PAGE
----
Social networking plays a big part in college students’ lives.
Almost half of all adults and 75 percent of teenagers who use the Internet are on some kind of social networking website.
Facebook alone has more than 400 million users.
Organizations can also make fan pages, and users can download applications to play games such as Farmville.
Some use these websites to stay in touch with people.
“I thought it would be cool to keep in touch with friends from high school,” said Deanne Cox, a junior.
It’s also an easy way to meet people.
“I joined Facebook because many other people did,” said sophomore Coree Perry. “People are a lot more comfortable asking for a Facebook than for a cell number.”
Sophomore Michael Hickey also finds Facebook an easier way to stay in touch.
“E-mail isn’t as convenient,” he said.
Half of Facebook’s users log in every day, and the average user spends almost an hour on the site per day.
Thirty-five million users change their statuses a day, and the average user has 130 friends.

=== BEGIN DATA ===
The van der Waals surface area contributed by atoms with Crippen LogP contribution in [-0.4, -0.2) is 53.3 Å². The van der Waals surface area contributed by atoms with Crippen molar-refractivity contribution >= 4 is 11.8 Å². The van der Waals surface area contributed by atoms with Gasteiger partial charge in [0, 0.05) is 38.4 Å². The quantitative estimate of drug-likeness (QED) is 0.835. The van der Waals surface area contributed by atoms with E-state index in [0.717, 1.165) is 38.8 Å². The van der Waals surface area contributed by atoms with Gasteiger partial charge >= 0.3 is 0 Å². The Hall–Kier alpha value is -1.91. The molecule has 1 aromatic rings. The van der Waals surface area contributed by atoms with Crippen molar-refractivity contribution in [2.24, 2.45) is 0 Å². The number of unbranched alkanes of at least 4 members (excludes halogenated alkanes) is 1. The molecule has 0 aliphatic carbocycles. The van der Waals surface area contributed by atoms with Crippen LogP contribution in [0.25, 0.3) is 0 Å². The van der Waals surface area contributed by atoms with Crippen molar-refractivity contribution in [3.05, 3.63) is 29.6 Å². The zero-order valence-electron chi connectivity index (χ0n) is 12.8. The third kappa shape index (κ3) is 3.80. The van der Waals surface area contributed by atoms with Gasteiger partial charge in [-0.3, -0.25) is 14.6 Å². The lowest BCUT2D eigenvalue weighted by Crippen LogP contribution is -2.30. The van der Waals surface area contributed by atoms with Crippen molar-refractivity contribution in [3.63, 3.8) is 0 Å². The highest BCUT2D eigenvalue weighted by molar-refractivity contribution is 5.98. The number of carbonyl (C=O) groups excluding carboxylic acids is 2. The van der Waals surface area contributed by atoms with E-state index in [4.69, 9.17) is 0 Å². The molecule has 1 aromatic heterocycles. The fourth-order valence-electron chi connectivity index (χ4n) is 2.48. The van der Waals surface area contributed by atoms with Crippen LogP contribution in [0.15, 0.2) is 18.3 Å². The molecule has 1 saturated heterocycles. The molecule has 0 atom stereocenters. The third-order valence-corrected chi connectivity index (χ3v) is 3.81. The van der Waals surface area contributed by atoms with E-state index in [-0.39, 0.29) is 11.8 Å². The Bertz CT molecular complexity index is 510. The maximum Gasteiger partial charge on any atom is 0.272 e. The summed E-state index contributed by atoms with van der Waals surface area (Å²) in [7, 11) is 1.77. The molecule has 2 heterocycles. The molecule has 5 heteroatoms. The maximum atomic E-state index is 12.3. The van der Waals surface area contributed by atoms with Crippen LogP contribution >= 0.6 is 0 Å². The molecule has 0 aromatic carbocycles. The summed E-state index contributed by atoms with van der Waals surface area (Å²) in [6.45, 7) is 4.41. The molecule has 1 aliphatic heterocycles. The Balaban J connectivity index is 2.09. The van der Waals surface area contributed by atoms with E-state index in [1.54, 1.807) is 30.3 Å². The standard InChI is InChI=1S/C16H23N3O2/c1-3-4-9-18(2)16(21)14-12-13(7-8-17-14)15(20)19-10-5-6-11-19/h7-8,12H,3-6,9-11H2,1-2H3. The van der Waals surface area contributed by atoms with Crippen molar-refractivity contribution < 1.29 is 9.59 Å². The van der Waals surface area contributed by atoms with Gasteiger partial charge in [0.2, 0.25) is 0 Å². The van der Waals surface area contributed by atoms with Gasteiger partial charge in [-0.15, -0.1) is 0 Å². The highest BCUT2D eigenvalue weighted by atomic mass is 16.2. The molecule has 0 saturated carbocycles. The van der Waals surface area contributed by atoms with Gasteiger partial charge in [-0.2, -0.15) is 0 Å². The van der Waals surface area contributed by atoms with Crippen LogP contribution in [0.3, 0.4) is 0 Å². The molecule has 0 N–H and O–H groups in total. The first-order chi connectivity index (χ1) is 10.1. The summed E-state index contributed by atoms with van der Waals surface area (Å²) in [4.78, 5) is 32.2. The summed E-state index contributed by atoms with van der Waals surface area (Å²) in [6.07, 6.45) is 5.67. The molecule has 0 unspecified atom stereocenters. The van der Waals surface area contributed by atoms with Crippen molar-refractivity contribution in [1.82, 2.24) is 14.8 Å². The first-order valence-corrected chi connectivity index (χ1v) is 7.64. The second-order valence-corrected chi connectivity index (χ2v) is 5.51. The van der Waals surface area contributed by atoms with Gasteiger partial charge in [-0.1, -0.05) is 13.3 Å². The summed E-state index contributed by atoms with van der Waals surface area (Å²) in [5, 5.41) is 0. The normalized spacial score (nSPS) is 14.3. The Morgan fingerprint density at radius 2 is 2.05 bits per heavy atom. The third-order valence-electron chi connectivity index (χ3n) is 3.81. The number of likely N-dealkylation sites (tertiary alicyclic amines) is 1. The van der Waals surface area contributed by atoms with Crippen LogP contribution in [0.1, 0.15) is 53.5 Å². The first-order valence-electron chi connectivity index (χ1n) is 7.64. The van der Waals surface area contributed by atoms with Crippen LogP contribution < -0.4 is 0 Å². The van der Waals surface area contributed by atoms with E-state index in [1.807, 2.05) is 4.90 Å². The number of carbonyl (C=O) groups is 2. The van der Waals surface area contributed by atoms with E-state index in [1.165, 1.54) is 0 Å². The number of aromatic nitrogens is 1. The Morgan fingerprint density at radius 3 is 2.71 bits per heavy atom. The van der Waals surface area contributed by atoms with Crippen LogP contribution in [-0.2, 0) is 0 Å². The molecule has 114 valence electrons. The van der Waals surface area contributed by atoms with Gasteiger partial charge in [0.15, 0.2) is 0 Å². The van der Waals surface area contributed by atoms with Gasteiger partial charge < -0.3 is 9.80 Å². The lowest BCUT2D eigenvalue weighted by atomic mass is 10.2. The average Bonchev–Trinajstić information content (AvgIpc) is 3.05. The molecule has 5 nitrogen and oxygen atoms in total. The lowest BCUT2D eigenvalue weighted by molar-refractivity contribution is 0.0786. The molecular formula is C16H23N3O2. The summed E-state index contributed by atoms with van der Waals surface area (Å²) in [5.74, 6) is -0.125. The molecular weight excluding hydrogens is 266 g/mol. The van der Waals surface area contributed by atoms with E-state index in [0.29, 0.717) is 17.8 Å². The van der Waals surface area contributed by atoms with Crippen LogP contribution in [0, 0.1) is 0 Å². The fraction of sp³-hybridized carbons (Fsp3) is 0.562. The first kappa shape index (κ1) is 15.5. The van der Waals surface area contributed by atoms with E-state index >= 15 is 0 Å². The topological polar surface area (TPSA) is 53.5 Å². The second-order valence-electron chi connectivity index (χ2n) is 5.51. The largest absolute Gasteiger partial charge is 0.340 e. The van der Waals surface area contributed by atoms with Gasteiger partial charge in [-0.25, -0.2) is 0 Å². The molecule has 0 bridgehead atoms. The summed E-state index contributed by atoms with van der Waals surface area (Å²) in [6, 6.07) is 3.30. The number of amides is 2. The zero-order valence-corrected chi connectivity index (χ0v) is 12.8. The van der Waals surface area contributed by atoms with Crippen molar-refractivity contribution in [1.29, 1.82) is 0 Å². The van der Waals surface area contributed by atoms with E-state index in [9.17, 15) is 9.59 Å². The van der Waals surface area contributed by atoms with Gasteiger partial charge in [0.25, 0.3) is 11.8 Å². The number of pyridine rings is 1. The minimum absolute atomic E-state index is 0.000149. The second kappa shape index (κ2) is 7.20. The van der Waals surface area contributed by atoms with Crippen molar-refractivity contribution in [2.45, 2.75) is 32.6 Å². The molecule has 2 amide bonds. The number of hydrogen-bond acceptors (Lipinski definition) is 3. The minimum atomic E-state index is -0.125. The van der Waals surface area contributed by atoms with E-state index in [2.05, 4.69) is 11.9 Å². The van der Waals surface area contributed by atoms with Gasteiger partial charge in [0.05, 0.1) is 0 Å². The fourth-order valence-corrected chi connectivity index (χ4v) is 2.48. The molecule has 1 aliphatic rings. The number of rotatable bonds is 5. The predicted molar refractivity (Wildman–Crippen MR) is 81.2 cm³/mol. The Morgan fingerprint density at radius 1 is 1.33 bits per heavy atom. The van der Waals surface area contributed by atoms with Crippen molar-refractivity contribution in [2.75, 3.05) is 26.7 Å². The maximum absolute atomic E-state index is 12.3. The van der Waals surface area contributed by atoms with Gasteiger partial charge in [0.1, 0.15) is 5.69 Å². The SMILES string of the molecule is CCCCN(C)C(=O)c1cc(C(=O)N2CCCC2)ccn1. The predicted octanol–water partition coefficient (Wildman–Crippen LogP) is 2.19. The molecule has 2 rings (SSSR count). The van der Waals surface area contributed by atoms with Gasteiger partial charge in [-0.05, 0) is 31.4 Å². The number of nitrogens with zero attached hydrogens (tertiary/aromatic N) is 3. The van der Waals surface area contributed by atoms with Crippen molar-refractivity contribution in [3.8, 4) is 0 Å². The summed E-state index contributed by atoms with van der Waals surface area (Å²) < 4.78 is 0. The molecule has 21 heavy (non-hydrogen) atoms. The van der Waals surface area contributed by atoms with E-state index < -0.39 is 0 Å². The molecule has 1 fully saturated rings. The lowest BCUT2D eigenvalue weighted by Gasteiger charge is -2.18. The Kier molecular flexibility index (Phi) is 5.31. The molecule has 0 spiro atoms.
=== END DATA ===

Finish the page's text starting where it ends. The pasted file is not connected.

In a recent survey of 20 Wesley students, 80 percent said that social interaction on these websites has gone up.
“Everyone knows what their friends are doing,” said sophomore Brenden Quigley.
Some critics argue that communicating over the web reduces social skills.
“People are not as skilled socially when dealing with face-to-face interaction,” Perry said.
Facebook gives the option of having chats with friends, like instant messaging.
“I think it makes people more willing to talk to people,” said junior Ryan Layton. “But it decreases actual interaction.”
The world is changing socially because of these sites.
“It cheapens the word ‘friend,’” said Dr. Michael Nielsen, professor of media arts.
Nielsen uses his account to keep in touch with friends and graduates.
Many people have friends on their Facebook who they have never met in real life.
Some things also may more easily be taken out of context.
“You can’t tell what tone people are using or the inflection of their voice,” said junior Zach Wang.
“People can get in trouble for what they post,” Cox said.
Some employers and schools use Facebook to keep track of employees and students.
“Facebook causes drama and problems,” Layton said.
There are benefits to social networking, too.
“You are able to speak with high-profile people who you would otherwise have to jump through hoops to talk to,” said senior Grant Mignot.
Users can stay updated on certain fan pages or keep up with news and trends.
They can also keep in touch with family and friends.